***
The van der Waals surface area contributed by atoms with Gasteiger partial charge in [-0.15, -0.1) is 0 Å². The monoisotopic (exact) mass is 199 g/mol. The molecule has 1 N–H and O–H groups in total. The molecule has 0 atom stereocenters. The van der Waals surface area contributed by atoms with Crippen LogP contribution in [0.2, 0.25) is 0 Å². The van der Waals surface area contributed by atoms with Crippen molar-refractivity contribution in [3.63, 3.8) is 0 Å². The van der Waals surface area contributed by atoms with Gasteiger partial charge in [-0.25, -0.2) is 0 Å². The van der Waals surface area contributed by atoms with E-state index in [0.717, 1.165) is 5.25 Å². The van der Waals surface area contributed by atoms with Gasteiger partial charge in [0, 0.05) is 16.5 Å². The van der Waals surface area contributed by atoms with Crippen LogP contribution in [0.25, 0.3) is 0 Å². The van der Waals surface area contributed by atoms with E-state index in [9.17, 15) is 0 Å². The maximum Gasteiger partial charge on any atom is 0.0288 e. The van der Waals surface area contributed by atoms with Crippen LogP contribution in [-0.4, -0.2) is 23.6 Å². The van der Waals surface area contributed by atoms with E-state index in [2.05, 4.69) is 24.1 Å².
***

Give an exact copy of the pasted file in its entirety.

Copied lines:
The van der Waals surface area contributed by atoms with Gasteiger partial charge in [-0.15, -0.1) is 0 Å². The monoisotopic (exact) mass is 199 g/mol. The molecule has 1 N–H and O–H groups in total. The molecule has 0 atom stereocenters. The van der Waals surface area contributed by atoms with Crippen LogP contribution in [0.2, 0.25) is 0 Å². The van der Waals surface area contributed by atoms with Crippen molar-refractivity contribution in [3.63, 3.8) is 0 Å². The van der Waals surface area contributed by atoms with Gasteiger partial charge in [-0.25, -0.2) is 0 Å². The van der Waals surface area contributed by atoms with E-state index in [0.717, 1.165) is 5.25 Å². The van der Waals surface area contributed by atoms with Gasteiger partial charge in [0, 0.05) is 16.5 Å². The van der Waals surface area contributed by atoms with Crippen LogP contribution in [0.25, 0.3) is 0 Å². The van der Waals surface area contributed by atoms with E-state index in [9.17, 15) is 0 Å². The maximum Gasteiger partial charge on any atom is 0.0288 e. The van der Waals surface area contributed by atoms with Crippen LogP contribution in [-0.4, -0.2) is 23.6 Å². The van der Waals surface area contributed by atoms with E-state index in [2.05, 4.69) is 24.1 Å².